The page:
Industry and Commerce: The Business Partnership Unit, which is uniquely embedded in chemistry at Nottingham, maintains an excellent awareness of industrial needs and will manage potential exploitation of research outputs. Progress will be regularly monitored and contact with end-users will be made as exploitable outputs are identified. As demonstrated by the letters of support for this Proposal the team already have established contacts with the nuclear industry and will develop them as appropriate. Through departmental advisory boards we have access to representatives from industry. Knowledge exchange will be exploited using standard protocols as collaborative opportunities are identified. The BPU has extensive experience of negotiating contracts covering collaboration, confidentiality, material transfer, and licenses and all necessary arrangements are in place with the project partners.

EU: The impact of this work will be maximised through the PI's COST Action at three levels: (i) annual talks at the Action meetings which are attended by EU f-element researchers at all levels; (ii) annual presentation of research to the COST Chemistry Domain Committee (DC) who regularly liaise with the EU Commission; (iii) participation in science fairs run by the COST Office in concert with the COST Committee of Senior Officials (CSO) which is attended by the EU Commission.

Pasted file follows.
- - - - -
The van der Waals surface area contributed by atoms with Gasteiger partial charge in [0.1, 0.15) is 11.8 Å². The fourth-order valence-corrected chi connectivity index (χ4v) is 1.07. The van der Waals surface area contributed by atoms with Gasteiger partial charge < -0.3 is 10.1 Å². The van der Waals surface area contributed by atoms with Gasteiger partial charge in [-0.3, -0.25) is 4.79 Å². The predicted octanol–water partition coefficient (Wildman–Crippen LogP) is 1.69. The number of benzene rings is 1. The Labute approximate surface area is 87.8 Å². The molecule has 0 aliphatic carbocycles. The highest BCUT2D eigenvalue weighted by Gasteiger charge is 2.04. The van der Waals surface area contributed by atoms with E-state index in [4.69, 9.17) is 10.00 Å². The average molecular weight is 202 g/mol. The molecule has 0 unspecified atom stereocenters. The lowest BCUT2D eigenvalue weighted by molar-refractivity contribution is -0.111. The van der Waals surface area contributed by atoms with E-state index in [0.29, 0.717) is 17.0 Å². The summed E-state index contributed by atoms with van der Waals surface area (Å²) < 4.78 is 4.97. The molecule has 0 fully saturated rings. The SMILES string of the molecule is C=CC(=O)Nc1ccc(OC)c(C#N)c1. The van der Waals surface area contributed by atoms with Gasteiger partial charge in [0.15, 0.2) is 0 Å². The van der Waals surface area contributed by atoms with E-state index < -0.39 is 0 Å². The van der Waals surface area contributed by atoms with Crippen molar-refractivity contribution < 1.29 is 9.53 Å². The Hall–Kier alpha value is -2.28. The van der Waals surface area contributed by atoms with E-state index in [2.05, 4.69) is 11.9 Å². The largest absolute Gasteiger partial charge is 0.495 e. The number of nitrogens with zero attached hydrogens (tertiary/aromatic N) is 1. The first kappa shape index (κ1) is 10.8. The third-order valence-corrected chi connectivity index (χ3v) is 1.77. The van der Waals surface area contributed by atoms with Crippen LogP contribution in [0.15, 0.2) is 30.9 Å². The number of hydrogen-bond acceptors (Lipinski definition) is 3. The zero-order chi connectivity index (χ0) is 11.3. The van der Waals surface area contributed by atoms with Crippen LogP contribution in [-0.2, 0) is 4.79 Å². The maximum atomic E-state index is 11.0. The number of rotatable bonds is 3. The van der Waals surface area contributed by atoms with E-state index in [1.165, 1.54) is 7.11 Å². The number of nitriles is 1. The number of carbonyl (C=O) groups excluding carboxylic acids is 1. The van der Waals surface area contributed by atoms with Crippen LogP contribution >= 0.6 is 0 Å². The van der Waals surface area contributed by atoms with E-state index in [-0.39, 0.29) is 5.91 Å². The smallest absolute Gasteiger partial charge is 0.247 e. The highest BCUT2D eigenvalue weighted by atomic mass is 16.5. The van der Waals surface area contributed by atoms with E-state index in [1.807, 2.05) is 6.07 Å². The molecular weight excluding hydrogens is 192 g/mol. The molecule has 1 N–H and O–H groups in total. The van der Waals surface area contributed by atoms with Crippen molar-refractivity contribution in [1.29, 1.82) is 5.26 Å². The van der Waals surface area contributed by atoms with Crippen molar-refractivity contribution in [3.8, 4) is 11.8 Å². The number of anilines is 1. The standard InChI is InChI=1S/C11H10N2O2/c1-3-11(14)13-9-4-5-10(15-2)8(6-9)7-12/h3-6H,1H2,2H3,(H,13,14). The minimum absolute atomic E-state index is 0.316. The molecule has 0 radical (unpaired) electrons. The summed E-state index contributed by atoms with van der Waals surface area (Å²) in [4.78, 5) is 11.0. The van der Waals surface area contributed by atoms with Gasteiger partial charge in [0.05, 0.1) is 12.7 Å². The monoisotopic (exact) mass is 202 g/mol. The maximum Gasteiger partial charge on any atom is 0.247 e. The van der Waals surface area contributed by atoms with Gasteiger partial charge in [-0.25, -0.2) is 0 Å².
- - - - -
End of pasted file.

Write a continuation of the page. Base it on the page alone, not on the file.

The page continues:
Training: The PDRA working on this research will gain a comprehensive background in uranium handling (a rare skill), synthesis, spectroscopy, magnetism, and computation. They will receive external RPS and UoN radiochemical training and attend conferences and exhibitions in addition to acquiring a host of transferable skills. This will enhance their career, make them very attractive, valuable candidates for scientific careers, and help restructure the UK science base.


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Brown JL (2016) Neptunium and plutonium complexes with a sterically encumbered triamidoamine (TREN) scaffold. in Chemical communications (Cambridge, England)